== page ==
# Why does a voltmeter read lower across a load than across a supply?

From the Wikipedia article about series and parallel circuits:

As an example, consider a very simple circuit consisting of four light bulbs and one 6 V battery. If a wire joins the battery to one bulb, to the next bulb, to the next bulb, to the next bulb, then back to the battery, in one continuous loop, the bulbs are said to be in series. If each bulb is wired to the battery in a separate loop, the bulbs are said to be in parallel. If the four light bulbs are connected in series, there is same current through all of them, and the voltage drop is 1.5 V across each bulb, which may not be sufficient to make them glow. If the light bulbs are connected in parallel, the currents through the light bulbs combine to form the current in the battery, while the voltage drop is 6.0 V across each bulb and they all glow.

So with the classic resistor example, why is it that when the voltmeter is put over the resistor it shows a lower voltage? Shouldn't it show the same voltage as the supply?

• If the resistor is across the supply then the voltage across the resistor IS the supply voltage. Commented Dec 5, 2013 at 10:18
• Which classic resistor example? Commented Dec 5, 2013 at 10:21
• A simple resistor in a circuit like this: sub.allaboutcircuits.com/images/00444.png Commented Dec 5, 2013 at 10:22
• If you are measuring a lower voltage at the load than the supply then its because of the resistance of your wires. All wires have some resistance. If the diffence in voltage is significant you need thicker wires. Commented Jun 4, 2015 at 13:02

There is one thing that has been missed out from your 'classic resistor example' - the internal resistance of the battery.

If you simply measure the battery voltage with a voltmeter you get a higher reading due to the fact that there is no (or very little) voltage dropped across the internal battery resistance.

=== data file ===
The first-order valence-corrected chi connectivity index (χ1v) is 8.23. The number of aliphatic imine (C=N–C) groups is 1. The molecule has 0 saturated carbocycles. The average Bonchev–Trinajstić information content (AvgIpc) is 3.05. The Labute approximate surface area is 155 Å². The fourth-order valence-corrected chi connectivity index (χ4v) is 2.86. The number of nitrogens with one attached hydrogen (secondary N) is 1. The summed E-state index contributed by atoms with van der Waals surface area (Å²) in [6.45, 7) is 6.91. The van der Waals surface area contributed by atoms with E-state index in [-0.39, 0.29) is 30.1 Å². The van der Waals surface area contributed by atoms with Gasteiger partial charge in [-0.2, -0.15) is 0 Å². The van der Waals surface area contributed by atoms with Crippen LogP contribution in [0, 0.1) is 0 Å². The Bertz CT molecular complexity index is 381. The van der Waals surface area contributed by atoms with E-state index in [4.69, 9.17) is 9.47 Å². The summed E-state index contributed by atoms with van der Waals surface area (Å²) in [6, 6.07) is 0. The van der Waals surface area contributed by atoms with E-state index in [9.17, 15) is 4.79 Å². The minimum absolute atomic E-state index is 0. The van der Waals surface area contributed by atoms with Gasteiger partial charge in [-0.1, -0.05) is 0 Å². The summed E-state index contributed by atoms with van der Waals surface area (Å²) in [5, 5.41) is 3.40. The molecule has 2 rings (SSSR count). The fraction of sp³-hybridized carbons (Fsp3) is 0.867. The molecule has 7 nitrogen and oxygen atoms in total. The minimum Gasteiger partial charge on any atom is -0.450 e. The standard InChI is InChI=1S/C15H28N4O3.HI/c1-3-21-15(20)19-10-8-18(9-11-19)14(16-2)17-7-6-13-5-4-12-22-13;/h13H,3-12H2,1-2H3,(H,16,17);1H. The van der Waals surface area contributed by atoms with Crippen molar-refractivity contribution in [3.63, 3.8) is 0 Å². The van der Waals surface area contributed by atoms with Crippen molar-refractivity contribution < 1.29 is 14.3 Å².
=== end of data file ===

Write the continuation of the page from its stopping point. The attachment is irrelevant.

The voltage measured across a load resistor (or bulb) OR the terminals of the battery will be smaller by an amount equal to I * R(int).

The connecting wire has very little resistance and so does not contribute to a significant voltage drop between the terminals of the battery and the resistor so the voltages at these two places are, in practice, the same.

• Dang, +1 for having better psychic powers of intuition. Commented Dec 5, 2013 at 11:57
• What I really don't understand is how the voltmeter is able to show the voltage drop across the resistor. Look at this circuit: imgur.com/xw9PtM7 if I measure across R1 then I will read a value less than 12v, right? But what is I measure across LAMP1, that should show 12v (I think) yet it is connected to the supply in the same way the voltmeter would be. Why doesn't it run at less than 12v? Commented Dec 6, 2013 at 2:10
• @CameronBall - Wrong. The voltage drop across the resistor and the bulb are the same and are equal to the supply voltage. Due to the 'load' of the resistor and bulb in parallel the battery voltage will drop slightly from its 'no load' value. The connecting wires have no significant effect unless the load current is extremely high (e.g. if the battery was short circuited - the wire becomes the load resistor). If the voltages were different it would contradict Kirchoff's and Ohm's law. Commented Dec 6, 2013 at 11:44